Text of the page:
Least Appreciated Body Part?

I don’t know about you, but all my life I thought that my feet were ugly. I was born with flat feet, which meant that I wore orthopedic shoes as a child. While the other kids ran and played in Keds or sandals, I clomped around in sturdy (and unfortunately, expensive) saddle shoes. If that wasn’t bad enough, my feet grew before any of my other body parts, and I was called “Big Foot” for years.

These days I feel differently about my feet. The years of painting my toenails are long past as many of them have turned into what can only be described as tiny little horns. The baby toenails are the worst (if this has already happened to yours, then you don’t need to hear more–you already know). These days cutting my toenails has become an adventure; many of them are so weirdly shaped and angled now that it takes quite a lot of finagling to get them all done. Oh, and I still get toe-knuckle hair, or as I like to call it, ‘gorilla toes.’ To add to all that loveliness, I have a huge bunion on one foot, and veins trace little blue trails on the tops of my feet.

However, all that said, my good old non-pretty feet have kept this body upright for years and haven’t failed me yet. They have walked miles in many states and many places. They suffered in my clumpy Earth shoes and clogs in the ’60s, my uber-high heels in the ’70s and ’80s (painful, but boy–did my legs look great!), then finally got a break in the ’90s when I mostly wore sneakers and high-tech slip-ons. These days my shoes and boots boast heels no higher than .5″, and they HAVE to be comfortable. My feet are grateful. They are also very happy that I invested in some really good orthotics.

When you think about it, feet are pretty important. They take us everywhere, either walking or running, driving a vehicle, pedaling a bike, and so on. They keep us balanced, and they keep us rooted firmly to the earth. We have had our foot in a door, put a foot in our mouth, danced until our feet gave out, and have been footloose and fancy free. I used to indulge in a pedicure now and then, but can’t anymore. Why? Because once anyone touches my feet these days, I become helpless with laughter–and I mean seriously helpless “happy piddles” laughter. It starts a laugh-roll that just won’t quit. So I feel I can no longer inflict my type of foot-crazy on everyone in the salon, so I just don’t go. I’m pretty sure that they don’t miss me, either.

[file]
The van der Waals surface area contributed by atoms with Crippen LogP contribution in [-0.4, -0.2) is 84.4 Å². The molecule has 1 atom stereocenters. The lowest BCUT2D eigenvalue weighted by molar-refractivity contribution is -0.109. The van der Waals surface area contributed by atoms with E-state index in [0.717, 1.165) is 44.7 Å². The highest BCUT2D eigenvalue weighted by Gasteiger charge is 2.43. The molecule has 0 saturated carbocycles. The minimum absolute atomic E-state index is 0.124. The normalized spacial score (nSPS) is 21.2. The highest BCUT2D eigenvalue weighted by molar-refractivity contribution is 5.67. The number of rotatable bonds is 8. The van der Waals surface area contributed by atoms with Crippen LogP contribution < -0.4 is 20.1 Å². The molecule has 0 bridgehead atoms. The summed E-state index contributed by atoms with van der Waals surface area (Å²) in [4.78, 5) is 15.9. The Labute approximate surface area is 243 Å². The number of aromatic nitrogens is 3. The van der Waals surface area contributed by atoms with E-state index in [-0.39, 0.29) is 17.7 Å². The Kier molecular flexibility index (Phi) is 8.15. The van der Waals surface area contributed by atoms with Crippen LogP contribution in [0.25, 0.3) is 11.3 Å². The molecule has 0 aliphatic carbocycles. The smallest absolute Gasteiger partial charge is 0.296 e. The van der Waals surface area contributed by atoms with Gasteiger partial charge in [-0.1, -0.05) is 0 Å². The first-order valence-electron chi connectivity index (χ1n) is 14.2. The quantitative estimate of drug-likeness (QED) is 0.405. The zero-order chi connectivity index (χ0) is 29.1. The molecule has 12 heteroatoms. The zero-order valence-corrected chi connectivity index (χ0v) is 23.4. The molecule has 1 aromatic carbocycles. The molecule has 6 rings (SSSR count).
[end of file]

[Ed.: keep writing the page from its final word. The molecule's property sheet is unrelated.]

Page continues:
Oh, I remember well when looks were EVERYTHING to me; from the current makeup craze, hair-dos, the latest fashions, the cute (but usually uncomfortable) shoes and the flirty feet (you know, pedicure, nail polish, toe ring and anklets). It seemed so dang important at the time. If my feet are not objects of beauty, at least they are functional, strong and capable. Oh, yes, and here is something that I can still do, foot-wise–I can pick up nearly anything with my feet. Yes, really. It makes my husband (the Crankee Yankee) laugh his head off (and freaks him out just a little).

I now find my feet rather beautiful. They are the reminders of all the paths I’ve taken, all the mountains I’ve climbed, all of the places I’ve walked, all the years I spent punishing them in Tae Kwon Do, all the slippery rocks I’ve teetered on by the shores of both the Atlantic and Pacific oceans, all the dances I’ve danced, and much more.

I guess you could say that I am finally comfortable in my own feet.


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